Thursday, April 25, 2013

What Can I Do With My Unused Medications?

by Cindy Kreifels, The Groundwater Foundation

A few weeks ago I was having lunch with some friends when the conversation turned to caring for elderly parents.  One of the big questions that came up was what to do with leftover or unused prescription medications.  Of course most of us have grown up in the era of flushing these unwanted items.  Having heard this was a bad idea for the environment, the question became then what do we do with these items to keep them out of the wrong hands.


April 27th is National Drug Take-Back Day.  Make plans to return unused drugs to this event taking place in communities all over the United States.  The Drug Enforcement Administration (DEA) has scheduled a National Prescription Drug Take-Back Day which will take place on Saturday, April 27, 2013, from 10:00 a.m. to 2:00 p.m. This is a great opportunity for those who have accumulated unwanted, unused prescription drugs, to safely dispose of those medications.  To learn where sites are located in your area, visit 

Another opportunity to dispose of your non-controlled medications in Lincoln and Lancaster County, Nebraska is The Nebraska MEDS Disposal program.  The Groundwater Foundation has been working with several other Lincoln-based entities to address this issue locally.  Initially the MEDs (Medication Education for Disposal Strategies) Coalition worked to educate citizens of safer disposal methods and most recently has been able to initiate a pharmacy take-back program for non-controlled medications.  To learn more about the MEDS Disposal program, visit  

MEDs Coalition Partners include: Lincoln-Lancaster County Health Department, Nebraska Pharmacists Association, Nebraska Regional Poison Center, Nebraska Department of Environmental Quality, Nebraska Health and Human Services, and others.   The MEDS project is funded by the Nebraska Environmental Trust.

Please make sure that your unused medications are disposed of safely, for the sake of our children and the environment.




Thursday, April 18, 2013

Dear Mother Nature

Dear Mother Nature,

As you well know, it's been a strange week for weather across much of the U.S. Here in Nebraska, you've given it all to us in the past week - blizzards, thunderstorms, ice, rain.  I don't know if you get online much, but your tomfoolerly with the weather has inspired some comical internet memes.

Nebraska Memes

It doesn't seem as if you can make up your mind as to what season it is.  A reminder -it is Spring.  We all like Spring, please bring it back.
I would like to sincerely thank you for the precipitation that came with the odd weather, as it has brough some much-needed moisture to many parts of the U.S.  Again, I don't know what kind of internet access you have, but the Drought Monitor map released April 4, 2013 by the National Drought Mitigaion Center showd 85% of Nebraska as being in the most severe stage of drought; the map released yesterday shows that reduced to just 15%!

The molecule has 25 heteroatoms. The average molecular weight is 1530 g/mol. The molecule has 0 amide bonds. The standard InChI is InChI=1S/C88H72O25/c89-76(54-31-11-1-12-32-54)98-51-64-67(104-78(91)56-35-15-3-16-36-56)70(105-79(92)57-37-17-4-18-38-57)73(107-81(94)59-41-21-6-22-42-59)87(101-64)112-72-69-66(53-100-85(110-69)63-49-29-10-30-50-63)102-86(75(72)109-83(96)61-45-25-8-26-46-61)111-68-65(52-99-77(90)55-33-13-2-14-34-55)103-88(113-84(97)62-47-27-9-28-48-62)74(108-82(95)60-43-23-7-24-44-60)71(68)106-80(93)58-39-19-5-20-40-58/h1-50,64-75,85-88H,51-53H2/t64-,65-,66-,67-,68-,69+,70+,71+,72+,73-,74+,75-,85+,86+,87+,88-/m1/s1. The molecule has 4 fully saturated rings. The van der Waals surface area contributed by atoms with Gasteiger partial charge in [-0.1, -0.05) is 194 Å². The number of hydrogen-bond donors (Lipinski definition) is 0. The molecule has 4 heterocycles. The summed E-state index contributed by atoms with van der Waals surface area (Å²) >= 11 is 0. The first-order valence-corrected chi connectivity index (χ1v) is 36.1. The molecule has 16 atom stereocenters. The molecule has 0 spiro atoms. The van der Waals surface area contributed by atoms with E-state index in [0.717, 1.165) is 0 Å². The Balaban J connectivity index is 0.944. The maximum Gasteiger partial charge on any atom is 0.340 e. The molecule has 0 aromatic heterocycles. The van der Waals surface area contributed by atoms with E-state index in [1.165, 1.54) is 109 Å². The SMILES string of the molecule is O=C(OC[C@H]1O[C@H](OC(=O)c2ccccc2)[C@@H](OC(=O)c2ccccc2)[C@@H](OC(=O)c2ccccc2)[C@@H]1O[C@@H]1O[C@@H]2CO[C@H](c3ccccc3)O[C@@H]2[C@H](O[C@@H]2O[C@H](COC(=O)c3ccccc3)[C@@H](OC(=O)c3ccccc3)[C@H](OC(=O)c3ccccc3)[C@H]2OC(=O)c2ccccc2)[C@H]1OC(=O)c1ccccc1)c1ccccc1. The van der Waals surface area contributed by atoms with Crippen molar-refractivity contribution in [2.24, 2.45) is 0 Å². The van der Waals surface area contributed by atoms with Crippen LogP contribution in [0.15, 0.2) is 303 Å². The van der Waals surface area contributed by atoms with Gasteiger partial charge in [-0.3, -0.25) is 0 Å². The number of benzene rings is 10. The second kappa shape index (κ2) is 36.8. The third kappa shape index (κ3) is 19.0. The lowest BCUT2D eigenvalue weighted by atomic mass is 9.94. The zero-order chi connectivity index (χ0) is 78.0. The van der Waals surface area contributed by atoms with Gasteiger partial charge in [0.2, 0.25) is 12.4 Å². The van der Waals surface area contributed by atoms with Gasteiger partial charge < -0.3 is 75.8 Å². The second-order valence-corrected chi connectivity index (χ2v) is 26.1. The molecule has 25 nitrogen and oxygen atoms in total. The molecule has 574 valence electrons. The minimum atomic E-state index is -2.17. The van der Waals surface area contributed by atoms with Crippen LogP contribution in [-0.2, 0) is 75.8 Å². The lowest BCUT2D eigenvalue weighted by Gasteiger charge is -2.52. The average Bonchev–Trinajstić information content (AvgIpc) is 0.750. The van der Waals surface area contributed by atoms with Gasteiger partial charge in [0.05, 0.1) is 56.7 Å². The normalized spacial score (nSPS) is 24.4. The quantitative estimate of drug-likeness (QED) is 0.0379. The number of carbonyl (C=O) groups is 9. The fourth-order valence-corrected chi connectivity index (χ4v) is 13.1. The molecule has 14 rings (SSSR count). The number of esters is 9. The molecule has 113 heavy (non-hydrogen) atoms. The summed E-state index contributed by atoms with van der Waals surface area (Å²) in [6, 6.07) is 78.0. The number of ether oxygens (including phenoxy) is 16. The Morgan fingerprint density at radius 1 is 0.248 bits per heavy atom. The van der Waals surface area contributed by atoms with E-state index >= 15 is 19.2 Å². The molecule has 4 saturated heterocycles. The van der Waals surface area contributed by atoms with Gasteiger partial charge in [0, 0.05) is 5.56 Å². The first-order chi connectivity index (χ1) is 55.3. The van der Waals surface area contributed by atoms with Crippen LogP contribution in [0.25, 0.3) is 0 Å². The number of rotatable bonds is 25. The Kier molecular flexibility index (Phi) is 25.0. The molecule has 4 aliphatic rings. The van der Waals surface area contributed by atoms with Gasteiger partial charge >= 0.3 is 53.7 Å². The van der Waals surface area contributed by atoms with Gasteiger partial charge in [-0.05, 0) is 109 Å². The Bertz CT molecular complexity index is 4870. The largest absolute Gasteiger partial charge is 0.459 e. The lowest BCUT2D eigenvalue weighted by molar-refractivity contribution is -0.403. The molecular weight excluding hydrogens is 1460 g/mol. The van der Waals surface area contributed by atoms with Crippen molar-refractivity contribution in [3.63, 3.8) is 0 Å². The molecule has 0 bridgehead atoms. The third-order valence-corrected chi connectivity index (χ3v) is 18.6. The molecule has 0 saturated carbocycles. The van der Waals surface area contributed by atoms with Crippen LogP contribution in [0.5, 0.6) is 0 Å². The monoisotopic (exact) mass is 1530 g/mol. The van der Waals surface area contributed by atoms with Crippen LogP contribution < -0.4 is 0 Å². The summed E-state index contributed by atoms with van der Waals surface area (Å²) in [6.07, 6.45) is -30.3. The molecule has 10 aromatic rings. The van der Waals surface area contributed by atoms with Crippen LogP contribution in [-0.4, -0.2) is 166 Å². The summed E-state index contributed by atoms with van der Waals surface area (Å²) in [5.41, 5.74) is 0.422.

Thank you! Yes, drought conditions have eased in America's "farm belt" but it's certainly not over by any means.  Mother Nature, please remember - Nebraska simply went from realy, really bad to just really bad on the drought scale, so additional moisture would be much appreciated.
While a week of good moisture can certainly make a difference, as you most certainly know, it's important that water managers and all of us continue to plan for a dry summer.  Denver and cities in Texas have already imposed mandatory water usage restrictions due to lower than average winter moisture levels, and I would guess that many others around the country will follow suite in the next several months.  The Climate Prediction Center's Drought Outlook, another one of the cool online tools we have, shows the persistence of drought in much of the West with some areas of improvement.
Most certainly, Mother Nature, it will take all of us continuing to work together to conserve water when we can and that the water we do use is used wisely and in the most efficient way possible.  I hope we're up for the challenge, including you.
Jennifer Wemhoff, Groundwater Foundation Program Manager, and Water Users Everywhere

New App Available for Environmental Education Week

by Cindy Kreifels, The Groundwater Foundation

We are in the midst of Environmental Education Week and I began to wonder how many of you are using The Groundwater Foundation’s new mobile app, Water1der (water wonder), to educate others about the environment.  It is available for iPad, iPhone, and iPod.

It’s fun!  It’s easy! It’s at your fingertips!  Just download Water1der from the Apple Store begin learning about water and groundwater.  

To learn more about groundwater and other environmental education activities, visit

Let us know what you think of Water1der.  Your comments and suggestions will help us to make it the best environmental education app out there.

Tuesday, April 2, 2013

Ode to Groundwater

By Cathy Lotzer, Groundwater Foundation Board Member

What is groundwater,
and where is it found?
Why it’s water beneath,
our feet - underground.

Through soil, sand, and rock,
under the ground it moves.
Its home is called an aquifer,
with many fractures and grooves.

The aquifer is recharged
with rain and melted snow.
Depending on the type of soil,
it can happen fast or slow.

Groundwater comes to the surface,
on its own or through a pipe.
Naturally through springs, lakes, or streams,
or by drilling a well of some type.

The aquifer is very important,
and must be protected from above.
For pollutants can sink below the surface,
and destroy this water we love.

More than 50% of the United States,
requires groundwater each day.
We drink it and irrigate our crops,
it is a vital resource in every way.

So now the story has been told
and you know what you must do.
Please help protect our groundwater
for its future lies with you!